I plugged my speakers into a different wall plug and still get static. The only new item thats been introduced to the area around my computer since December is an xbox 360, but it had been here for 2-3 days before this problem occured, and a couple hours ago I took it off the surge protector that the computer, monitor and speakers were plugged into and plugged it directly into the wall, I also physically moved it 2-3ft away from my computer.

    I haven't opened my desktop tower yet, simply because it would be difficult and I don't kno exactly what to look for though I do know to follow the cables from the audio jack to the motherboard and look for damage. I'll do that this evening if I haven't found any other solutions.

    Thanks for your suggestions.
  7. turbo1

    turbo1 TechSpot Maniac Posts: 360

    ok,just post back & let us know what ever you find in there.

    also try re-seating those pin connectors from your front panel audio output.
    please ensure nothing is bent.i just hope your dividing network is not damaged
    inside your 5.1 surround speakers.
  8. TechTrainD

    TechTrainD Newcomer, in training Topic Starter

    What kind of accidents or damage would cause a problem with a dividing network? I've never heard of it actually though from your description of how to check it I can assume what it does.
  9. TechTrainD

    TechTrainD Newcomer, in training Topic Starter

    I have yet to open up my tower but I think I'm going to have to because I unplugged my speakers and plugged a pair of head phones into the auio jack on the back of my comp and it was all static. Is this a hardware problem or could a fulty codec or driver still be a possible culprit?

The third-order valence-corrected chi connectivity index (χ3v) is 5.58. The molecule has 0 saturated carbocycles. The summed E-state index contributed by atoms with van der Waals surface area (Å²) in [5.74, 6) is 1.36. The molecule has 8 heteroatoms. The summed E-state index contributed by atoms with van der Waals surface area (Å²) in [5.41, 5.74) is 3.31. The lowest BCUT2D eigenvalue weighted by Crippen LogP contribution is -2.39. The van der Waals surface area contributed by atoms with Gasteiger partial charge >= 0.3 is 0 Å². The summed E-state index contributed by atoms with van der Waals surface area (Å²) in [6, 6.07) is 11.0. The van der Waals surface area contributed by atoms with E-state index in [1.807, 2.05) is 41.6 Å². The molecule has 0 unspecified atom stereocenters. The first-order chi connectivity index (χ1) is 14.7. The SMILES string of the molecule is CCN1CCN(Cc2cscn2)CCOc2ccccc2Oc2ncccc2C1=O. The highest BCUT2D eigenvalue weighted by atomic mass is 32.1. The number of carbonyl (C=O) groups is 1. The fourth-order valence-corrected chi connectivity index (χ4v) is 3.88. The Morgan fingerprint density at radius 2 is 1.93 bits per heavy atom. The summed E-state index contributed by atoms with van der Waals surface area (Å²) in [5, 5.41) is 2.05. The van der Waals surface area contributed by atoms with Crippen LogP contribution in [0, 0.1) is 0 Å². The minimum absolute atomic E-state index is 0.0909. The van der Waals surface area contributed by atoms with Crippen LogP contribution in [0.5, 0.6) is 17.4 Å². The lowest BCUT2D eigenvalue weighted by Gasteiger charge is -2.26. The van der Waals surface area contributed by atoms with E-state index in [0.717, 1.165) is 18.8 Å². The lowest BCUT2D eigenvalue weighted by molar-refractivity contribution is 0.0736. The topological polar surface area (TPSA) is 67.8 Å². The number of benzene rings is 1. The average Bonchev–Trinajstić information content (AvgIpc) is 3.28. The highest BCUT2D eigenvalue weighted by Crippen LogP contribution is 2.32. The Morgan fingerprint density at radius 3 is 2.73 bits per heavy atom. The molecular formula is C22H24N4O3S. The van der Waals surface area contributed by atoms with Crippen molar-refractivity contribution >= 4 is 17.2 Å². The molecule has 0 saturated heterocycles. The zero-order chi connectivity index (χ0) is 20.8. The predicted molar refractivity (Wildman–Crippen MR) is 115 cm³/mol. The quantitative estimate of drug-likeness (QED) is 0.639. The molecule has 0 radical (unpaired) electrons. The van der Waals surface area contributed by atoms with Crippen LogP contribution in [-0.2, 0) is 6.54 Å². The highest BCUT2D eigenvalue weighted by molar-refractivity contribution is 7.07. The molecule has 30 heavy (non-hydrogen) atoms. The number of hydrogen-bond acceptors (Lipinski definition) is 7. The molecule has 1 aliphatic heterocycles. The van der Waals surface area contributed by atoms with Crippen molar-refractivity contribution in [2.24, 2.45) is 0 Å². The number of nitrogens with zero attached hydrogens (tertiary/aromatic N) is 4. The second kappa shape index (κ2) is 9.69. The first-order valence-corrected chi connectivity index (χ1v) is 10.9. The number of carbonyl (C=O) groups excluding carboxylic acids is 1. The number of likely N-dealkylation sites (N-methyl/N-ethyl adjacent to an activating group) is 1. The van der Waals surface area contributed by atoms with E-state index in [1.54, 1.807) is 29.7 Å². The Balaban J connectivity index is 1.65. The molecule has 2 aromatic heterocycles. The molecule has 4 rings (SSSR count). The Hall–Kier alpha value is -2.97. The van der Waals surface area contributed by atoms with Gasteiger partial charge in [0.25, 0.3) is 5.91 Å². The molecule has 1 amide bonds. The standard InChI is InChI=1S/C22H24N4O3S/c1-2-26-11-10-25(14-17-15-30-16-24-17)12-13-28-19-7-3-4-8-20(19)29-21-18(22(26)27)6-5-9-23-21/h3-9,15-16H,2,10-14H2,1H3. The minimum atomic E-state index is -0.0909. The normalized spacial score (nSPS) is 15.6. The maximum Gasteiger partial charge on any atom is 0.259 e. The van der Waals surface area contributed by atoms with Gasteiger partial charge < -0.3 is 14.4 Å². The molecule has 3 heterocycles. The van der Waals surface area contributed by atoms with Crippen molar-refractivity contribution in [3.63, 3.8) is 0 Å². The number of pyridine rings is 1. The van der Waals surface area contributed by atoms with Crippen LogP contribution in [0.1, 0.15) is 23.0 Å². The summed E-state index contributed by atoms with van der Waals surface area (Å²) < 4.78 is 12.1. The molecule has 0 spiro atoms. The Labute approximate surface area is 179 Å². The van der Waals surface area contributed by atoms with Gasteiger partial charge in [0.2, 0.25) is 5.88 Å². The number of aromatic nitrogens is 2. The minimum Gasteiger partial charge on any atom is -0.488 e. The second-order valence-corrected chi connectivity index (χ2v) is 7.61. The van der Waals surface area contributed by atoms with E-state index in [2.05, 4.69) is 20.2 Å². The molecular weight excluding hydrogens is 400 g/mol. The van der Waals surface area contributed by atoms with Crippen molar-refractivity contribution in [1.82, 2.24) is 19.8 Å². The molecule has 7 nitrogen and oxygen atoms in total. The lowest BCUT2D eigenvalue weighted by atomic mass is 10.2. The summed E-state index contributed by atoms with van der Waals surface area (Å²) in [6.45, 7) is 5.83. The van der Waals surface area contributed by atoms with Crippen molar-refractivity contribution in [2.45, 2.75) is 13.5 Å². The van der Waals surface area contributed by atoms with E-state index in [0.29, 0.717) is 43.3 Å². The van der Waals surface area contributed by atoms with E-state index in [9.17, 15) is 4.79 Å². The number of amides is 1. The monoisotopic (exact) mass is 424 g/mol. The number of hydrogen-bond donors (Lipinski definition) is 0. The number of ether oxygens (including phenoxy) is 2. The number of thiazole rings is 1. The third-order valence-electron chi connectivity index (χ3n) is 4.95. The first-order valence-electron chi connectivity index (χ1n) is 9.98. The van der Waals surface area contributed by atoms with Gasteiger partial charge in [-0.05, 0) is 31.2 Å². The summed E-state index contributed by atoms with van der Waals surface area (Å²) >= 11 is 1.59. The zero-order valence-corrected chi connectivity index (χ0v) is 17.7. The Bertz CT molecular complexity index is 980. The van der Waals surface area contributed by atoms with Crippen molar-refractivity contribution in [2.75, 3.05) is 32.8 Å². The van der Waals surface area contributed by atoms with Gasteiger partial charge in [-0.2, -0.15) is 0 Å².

10. Tedster

    Tedster Techspot old timer..... Posts: 10,067   +13

    typically caused by bad grounds or improper shielding of cables.
  11. turbo1

    turbo1 TechSpot Maniac Posts: 360

    Dividing network is some kind of Audio filter within your built-in amplifier
    where your sound channel is coming from,ie Bass,Mid,High (example only).
    The static is coming from your front channel only & I just thought that
    A certain voltage is spiking instead of audio signal from a certain point
    Withiin your front channel circuit (5.1 surround speakers).

    But anyways,your speaker sytem is fine,since you tested your output with
    A headphone & you still get that static.

    Also try to un-install & re-install your sound driver.

    And windows update can help too before un-install & re-install
  12. TechTrainD

    TechTrainD Newcomer, in training Topic Starter

    I opened up my tower this afternoon to look in it after re-installing my sound drivers from the ASUS CD that came with the mother board (which didn't help) and checked the plug from the power unit to teh motherboard and sure enough it had come loose a little. I also moved some cables away from rear fan. On the exterior I unplugged everything, the surge protector, all the power cables, peripherals and all the speakers from the sub-woofer and re-set up all the cables and used a different wall socket for the surge protector. Some where in all that I fixed the proble. I think the main problem was the power supply connection to the mother board though.

    Thank you all for helping me, your advise was very helpful and I learned some new things about how computers work (or don't) in the process.
  13. turbo1

    turbo1 TechSpot Maniac Posts: 360

    Loose grounds.....

    but anyway,you fixed it & well done, mate! :)